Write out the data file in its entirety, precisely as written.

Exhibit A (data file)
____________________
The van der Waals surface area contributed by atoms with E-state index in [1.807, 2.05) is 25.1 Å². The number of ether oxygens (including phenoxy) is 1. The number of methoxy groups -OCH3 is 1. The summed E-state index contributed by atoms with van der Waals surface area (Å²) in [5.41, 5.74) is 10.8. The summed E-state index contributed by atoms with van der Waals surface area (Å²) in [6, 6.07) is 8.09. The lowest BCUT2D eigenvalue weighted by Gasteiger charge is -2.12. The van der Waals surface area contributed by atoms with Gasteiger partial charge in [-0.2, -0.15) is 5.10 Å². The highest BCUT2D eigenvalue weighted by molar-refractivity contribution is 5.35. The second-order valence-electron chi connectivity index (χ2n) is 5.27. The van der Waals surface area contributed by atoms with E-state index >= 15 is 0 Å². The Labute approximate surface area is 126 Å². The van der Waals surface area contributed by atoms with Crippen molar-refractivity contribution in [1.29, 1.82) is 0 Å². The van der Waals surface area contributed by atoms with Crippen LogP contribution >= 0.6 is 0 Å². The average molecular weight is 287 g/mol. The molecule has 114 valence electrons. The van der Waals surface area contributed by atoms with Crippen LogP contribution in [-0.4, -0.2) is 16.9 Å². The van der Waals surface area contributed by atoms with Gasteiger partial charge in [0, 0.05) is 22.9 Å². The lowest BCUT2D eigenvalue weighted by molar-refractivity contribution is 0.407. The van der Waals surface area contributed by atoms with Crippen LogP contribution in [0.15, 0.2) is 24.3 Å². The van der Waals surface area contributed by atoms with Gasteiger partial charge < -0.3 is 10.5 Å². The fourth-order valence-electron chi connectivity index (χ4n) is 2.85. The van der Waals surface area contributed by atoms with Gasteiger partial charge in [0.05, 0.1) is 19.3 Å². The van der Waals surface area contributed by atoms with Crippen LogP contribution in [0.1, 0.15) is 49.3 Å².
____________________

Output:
The van der Waals surface area contributed by atoms with E-state index in [1.807, 2.05) is 25.1 Å². The number of ether oxygens (including phenoxy) is 1. The number of methoxy groups -OCH3 is 1. The summed E-state index contributed by atoms with van der Waals surface area (Å²) in [5.41, 5.74) is 10.8. The summed E-state index contributed by atoms with van der Waals surface area (Å²) in [6, 6.07) is 8.09. The lowest BCUT2D eigenvalue weighted by Gasteiger charge is -2.12. The van der Waals surface area contributed by atoms with Gasteiger partial charge in [-0.2, -0.15) is 5.10 Å². The highest BCUT2D eigenvalue weighted by molar-refractivity contribution is 5.35. The second-order valence-electron chi connectivity index (χ2n) is 5.27. The van der Waals surface area contributed by atoms with E-state index >= 15 is 0 Å². The Labute approximate surface area is 126 Å². The van der Waals surface area contributed by atoms with Crippen molar-refractivity contribution in [1.29, 1.82) is 0 Å². The van der Waals surface area contributed by atoms with Crippen LogP contribution >= 0.6 is 0 Å². The average molecular weight is 287 g/mol. The molecule has 114 valence electrons. The van der Waals surface area contributed by atoms with Crippen LogP contribution in [-0.4, -0.2) is 16.9 Å². The van der Waals surface area contributed by atoms with Gasteiger partial charge in [0, 0.05) is 22.9 Å². The lowest BCUT2D eigenvalue weighted by molar-refractivity contribution is 0.407. The van der Waals surface area contributed by atoms with Crippen LogP contribution in [0.15, 0.2) is 24.3 Å². The van der Waals surface area contributed by atoms with Gasteiger partial charge < -0.3 is 10.5 Å². The fourth-order valence-electron chi connectivity index (χ4n) is 2.85. The van der Waals surface area contributed by atoms with Gasteiger partial charge in [0.05, 0.1) is 19.3 Å². The van der Waals surface area contributed by atoms with Crippen LogP contribution in [0.1, 0.15) is 49.3 Å².